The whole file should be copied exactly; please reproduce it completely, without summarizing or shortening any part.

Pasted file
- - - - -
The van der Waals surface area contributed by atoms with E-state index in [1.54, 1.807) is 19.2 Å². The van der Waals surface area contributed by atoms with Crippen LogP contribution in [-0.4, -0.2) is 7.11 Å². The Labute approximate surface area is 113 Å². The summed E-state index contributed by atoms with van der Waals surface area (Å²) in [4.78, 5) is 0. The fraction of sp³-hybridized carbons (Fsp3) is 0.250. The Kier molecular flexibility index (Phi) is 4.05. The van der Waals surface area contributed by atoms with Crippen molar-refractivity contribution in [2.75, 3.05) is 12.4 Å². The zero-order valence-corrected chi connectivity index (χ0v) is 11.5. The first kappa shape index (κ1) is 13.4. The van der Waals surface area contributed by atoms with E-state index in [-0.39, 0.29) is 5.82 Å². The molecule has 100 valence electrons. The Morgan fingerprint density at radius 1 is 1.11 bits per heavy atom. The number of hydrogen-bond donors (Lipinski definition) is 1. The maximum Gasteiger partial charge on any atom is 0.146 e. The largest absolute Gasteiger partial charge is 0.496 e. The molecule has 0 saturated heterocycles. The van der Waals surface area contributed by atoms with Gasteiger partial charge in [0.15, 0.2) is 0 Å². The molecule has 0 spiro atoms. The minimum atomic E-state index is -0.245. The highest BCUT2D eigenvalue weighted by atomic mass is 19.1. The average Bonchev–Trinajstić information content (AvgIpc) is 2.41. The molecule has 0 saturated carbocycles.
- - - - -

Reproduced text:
The van der Waals surface area contributed by atoms with E-state index in [1.54, 1.807) is 19.2 Å². The van der Waals surface area contributed by atoms with Crippen LogP contribution in [-0.4, -0.2) is 7.11 Å². The Labute approximate surface area is 113 Å². The summed E-state index contributed by atoms with van der Waals surface area (Å²) in [4.78, 5) is 0. The fraction of sp³-hybridized carbons (Fsp3) is 0.250. The Kier molecular flexibility index (Phi) is 4.05. The van der Waals surface area contributed by atoms with Crippen molar-refractivity contribution in [2.75, 3.05) is 12.4 Å². The zero-order valence-corrected chi connectivity index (χ0v) is 11.5. The first kappa shape index (κ1) is 13.4. The van der Waals surface area contributed by atoms with E-state index in [-0.39, 0.29) is 5.82 Å². The molecule has 100 valence electrons. The Morgan fingerprint density at radius 1 is 1.11 bits per heavy atom. The number of hydrogen-bond donors (Lipinski definition) is 1. The maximum Gasteiger partial charge on any atom is 0.146 e. The largest absolute Gasteiger partial charge is 0.496 e. The molecule has 0 saturated heterocycles. The van der Waals surface area contributed by atoms with Gasteiger partial charge in [0.15, 0.2) is 0 Å². The molecule has 0 spiro atoms. The minimum atomic E-state index is -0.245. The highest BCUT2D eigenvalue weighted by atomic mass is 19.1. The average Bonchev–Trinajstić information content (AvgIpc) is 2.41. The molecule has 0 saturated carbocycles.